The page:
Recently a reader of this website asked whether he could measure the vertical leap of winners of past slam dunk contests from NBA footage of the event, including Michael Jordan's leap from the free throw line in 1987. Unfortunately in a basketball broadcast the camera and usually cameras are often moving, panning or zooming to catch the best view of the player, particularly during a dunk. Analyzing the vertical leap from this footage can be tricky.

The answer to the readers question depends a lot on the video footage that is analyzed, but here are a few basics of video analysis and some ideas of how the vertical leap height may be measured from the footage.
  1. Camera angle and view needs to be good to make useful measures of heights (see Video Analysis 101 ). Most footage of the slam dunk contests used multiple cameras and they were often zoomed in at just the wrong time, making this difficult.
  2. We only need one image of the player at the peak of his jump to measure vertical leap, but we will also require some scaling so that we can convert the pixels in the image into a real measurement of height. To do this we need to have a single image that includes the player, the bottom of the backboard, the rim and the floor directly underneath the backboard. With all these in one frame of the footage we can make a measure.
  3. We will also want to know the height of the player so that we can use this height to estimate their vertical leap. We will measure the height of the jump and subtract the players standing height to get a measure of their jump.
  4. Even if all the information is available to us to make the measure, it will still be an estimate as the camera angle may be slightly off and this will make our measure less accurate.
Would this method in fact work?  We can try to analyze a slam dunk contest from 2000 and Vince Carter winning with some serious air. Check out the video below:

From this video we can grab a snapshot of the action at 1:44 in the video and do some measures. First we needed to know some standard basketball measures.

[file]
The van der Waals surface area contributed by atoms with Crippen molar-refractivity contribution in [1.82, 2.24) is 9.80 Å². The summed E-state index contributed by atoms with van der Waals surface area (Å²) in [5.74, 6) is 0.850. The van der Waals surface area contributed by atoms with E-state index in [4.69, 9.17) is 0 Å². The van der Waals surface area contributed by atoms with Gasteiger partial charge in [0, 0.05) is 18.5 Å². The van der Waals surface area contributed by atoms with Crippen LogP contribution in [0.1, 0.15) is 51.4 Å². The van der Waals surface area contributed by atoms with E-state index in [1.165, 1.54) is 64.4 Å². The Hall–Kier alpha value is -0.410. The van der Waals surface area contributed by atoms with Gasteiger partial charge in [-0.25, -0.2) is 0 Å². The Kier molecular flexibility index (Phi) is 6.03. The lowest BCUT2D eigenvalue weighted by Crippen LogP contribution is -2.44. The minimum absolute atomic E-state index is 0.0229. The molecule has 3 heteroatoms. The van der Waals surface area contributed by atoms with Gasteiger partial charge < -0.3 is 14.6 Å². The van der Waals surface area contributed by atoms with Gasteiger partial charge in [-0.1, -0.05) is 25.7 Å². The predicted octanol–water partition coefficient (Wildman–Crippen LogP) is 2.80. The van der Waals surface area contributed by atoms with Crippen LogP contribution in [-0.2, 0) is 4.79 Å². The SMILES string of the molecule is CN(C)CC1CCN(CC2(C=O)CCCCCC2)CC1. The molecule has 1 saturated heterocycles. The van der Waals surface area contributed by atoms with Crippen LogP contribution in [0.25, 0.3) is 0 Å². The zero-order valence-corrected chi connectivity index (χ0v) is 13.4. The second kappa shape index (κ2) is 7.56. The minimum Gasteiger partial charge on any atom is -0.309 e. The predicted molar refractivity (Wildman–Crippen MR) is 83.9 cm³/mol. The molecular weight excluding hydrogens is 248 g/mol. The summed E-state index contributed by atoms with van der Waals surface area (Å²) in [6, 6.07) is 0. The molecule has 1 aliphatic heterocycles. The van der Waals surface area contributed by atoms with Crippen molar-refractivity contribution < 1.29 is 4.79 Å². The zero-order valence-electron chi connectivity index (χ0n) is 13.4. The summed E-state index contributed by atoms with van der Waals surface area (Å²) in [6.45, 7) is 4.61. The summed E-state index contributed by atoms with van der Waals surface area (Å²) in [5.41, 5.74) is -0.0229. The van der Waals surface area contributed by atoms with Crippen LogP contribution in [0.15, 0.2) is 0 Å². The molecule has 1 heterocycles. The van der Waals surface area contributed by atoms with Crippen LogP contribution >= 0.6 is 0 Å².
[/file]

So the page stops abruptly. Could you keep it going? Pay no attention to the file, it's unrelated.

1. Width of the backboard is 72 inches
  2. Height of the bottom of the backboard is 114 inches above the ground
  3. Vince Carter is listed at 6 foot 6 inches or 78 inches
  4. Hip height of a standard man is approximately 53% of his total height. Therefore Carter's hip height is about 41.3 inches.
Now we can make some measures of Carters vertical leap height. This footage has a graphic that measures his jump height at 37 inches. We will use this as a measure to see how well we can do at measuring the jump height using our estimates and video analysis. See the image below:

In the image we can see the following measures:
  1. We know that the width of the backboard is 72 inches. We have drawn a green line along the bottom margin of the backboard and used this known distance to scale all our other measures.
  2. Next we used the blue line to draw a vertical from the bottom of the backboard to the ground. We know this should be 114 inches. Unfortunately as our scale comes from the width of the back board (green line) we couldn't get it to measure exactly 114 inches with our estimates, but we are close at 114.19 inches.
  3. Finally we measure Vince Carter's hip height at the top of his jump and with the yellow line. Here we needed the line to go from the floor at the same height as the blue line to Carters hips. We estimate his hip height at 78.9 inches or 6.575 feet which is almost his head height.
  4. We can also notice that the camera is not perfectly horizontal with the backboard. We can see that the backboard is not perfectly horizontal accross the screen, although it is close. This angle may reduce the accuracy of our other measures.
Finally we can estimate Carter's maximum vertical leap from this video footage and for this particular dunk. We know his standing hip height is estimated at 41.3 inches and we estimated his hip height at the peak of the jump for the dunk at 78.9 inches. We subtract the standing hip height from the jump height and we get 37.6 inches.

If the measure shown during the broadcast at 37 inches is accurate then our estimate is pretty good and we  can probably try to do the same measures on other broadcast footage of slam dunk contests. All we need is one image with a view of the backboard, the player and the floor below the backboard as well as knowledge of the dimensions of the basketball backboard and height of the player.

We are always interested to hear about your video analysis projects or hear your comments. We are also available to consult to all our readers on their video analysis and biomechanics needs.